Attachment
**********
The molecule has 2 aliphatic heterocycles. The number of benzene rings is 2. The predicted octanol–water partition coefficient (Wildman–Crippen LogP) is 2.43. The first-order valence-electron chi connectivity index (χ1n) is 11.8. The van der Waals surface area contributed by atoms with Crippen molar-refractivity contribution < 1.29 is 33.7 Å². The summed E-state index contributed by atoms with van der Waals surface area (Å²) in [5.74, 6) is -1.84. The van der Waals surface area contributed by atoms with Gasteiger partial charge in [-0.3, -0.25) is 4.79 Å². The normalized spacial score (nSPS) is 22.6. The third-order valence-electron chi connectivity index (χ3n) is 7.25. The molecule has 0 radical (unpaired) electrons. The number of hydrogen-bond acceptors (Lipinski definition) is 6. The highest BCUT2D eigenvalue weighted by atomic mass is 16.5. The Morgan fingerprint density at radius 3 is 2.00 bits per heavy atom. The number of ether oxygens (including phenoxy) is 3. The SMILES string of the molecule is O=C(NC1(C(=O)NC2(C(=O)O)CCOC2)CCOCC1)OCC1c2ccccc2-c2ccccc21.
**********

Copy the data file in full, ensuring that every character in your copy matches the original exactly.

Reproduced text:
The molecule has 2 aliphatic heterocycles. The number of benzene rings is 2. The predicted octanol–water partition coefficient (Wildman–Crippen LogP) is 2.43. The first-order valence-electron chi connectivity index (χ1n) is 11.8. The van der Waals surface area contributed by atoms with Crippen molar-refractivity contribution < 1.29 is 33.7 Å². The summed E-state index contributed by atoms with van der Waals surface area (Å²) in [5.74, 6) is -1.84. The van der Waals surface area contributed by atoms with Gasteiger partial charge in [-0.3, -0.25) is 4.79 Å². The normalized spacial score (nSPS) is 22.6. The third-order valence-electron chi connectivity index (χ3n) is 7.25. The molecule has 0 radical (unpaired) electrons. The number of hydrogen-bond acceptors (Lipinski definition) is 6. The highest BCUT2D eigenvalue weighted by atomic mass is 16.5. The Morgan fingerprint density at radius 3 is 2.00 bits per heavy atom. The number of ether oxygens (including phenoxy) is 3. The SMILES string of the molecule is O=C(NC1(C(=O)NC2(C(=O)O)CCOC2)CCOCC1)OCC1c2ccccc2-c2ccccc21.